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Comcast

Comcast has made its entry into the wireless market official, announcing plans to start offering nationwide service by mid-year. The service, dubbed Xfinity Mobile, relies on on Comcast's Wi-Fi network where possible, and Verizon's cellular network when Wi-Fi isn't available.

Here are the key terms of Comcast's plan:

  • Two plan options: $65 per month per line for unlimited data ($45 for high-end X1 customers) or pay for what you use at $12 per gigabyte of cellular data. There is no additional charge when using Wi-Fi and customers can switch, even mid-month, between the unlimited and metered plans.
  • No per-line access fee and unlimited talk/texting included on all plans, along with 100 megabytes of high-speed data
  • A modest range of phones to choose from, including the most popular models from Apple and Samsung and a budget option from LG
  • The cell service will work nationwide, but Comcast only plans to sell it where it delivers TV and Internet; also, customers will also have to get home Internet from Comcast.

The big surprise: Although certainly simple, Comcast's plans aren't necessarily cheaper, especially given how much the major carriers have been pushing their own unlimited plans. Without a substantial price advantage it's hard to see how Comcast signs up a ton of customers, wireless industry analyst Chetan Sharma told Axios.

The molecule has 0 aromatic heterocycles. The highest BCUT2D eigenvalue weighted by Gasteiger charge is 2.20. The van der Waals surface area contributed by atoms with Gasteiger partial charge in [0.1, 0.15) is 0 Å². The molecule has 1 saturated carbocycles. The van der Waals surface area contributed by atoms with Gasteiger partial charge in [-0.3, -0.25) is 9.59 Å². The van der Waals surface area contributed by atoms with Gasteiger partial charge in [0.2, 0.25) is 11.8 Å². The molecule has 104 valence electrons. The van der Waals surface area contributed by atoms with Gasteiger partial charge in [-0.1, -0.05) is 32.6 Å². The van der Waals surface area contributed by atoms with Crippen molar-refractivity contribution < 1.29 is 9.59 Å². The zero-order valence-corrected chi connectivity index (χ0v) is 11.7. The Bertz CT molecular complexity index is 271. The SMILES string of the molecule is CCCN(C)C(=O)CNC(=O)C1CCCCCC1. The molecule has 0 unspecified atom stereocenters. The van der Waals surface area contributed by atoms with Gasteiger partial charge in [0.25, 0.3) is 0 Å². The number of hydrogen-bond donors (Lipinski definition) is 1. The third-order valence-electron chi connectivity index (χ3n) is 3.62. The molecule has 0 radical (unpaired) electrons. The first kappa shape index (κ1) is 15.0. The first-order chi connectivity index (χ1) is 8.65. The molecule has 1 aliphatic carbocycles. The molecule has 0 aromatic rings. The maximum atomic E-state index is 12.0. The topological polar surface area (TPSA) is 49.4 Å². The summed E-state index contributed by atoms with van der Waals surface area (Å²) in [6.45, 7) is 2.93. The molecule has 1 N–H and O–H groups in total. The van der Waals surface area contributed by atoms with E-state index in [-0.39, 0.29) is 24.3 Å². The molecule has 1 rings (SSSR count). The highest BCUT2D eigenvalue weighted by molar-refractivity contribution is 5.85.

Comcast has been planning this move for a long time, with 150 employees having spent more than a year coming up with a strategy. The company doesn't expect to strike fear into the hearts of the cellular giants; instead, the move is a way to protect its core business and potentially reduce its overall churn rate.

"We are not going to make billions of dollars in the wireless business," said Comcast Chief Development Officer Sam Schwartz. "We're really in this business not to take on the major carriers. That's a very frothy environment right now."

With its deal with Verizon, Schwartz said that Comcast shouldn't lose money on a typical customer and that the overall business should be cash flow positive, though clearly there will be start-up costs associated with entering a new area.

Who it's good for: People that want one less bill in their life and don't mind buying a new phone to switch. Customers that only have one or two lines but want unlimited data may find Comcast's plans cheaper, as might those that don't use much data at all.

What's missing: While Comcast will offer a handful of the most popular phones, customers still don't have the level of choice they have when going directly to a major cell phone operator. And, at least for now, you won't be able to bring your existing phone or buy a tablet.

Disclosure: Comcast is an investor in Axios through NBC, and Andy Lack is a member of the Axios board.

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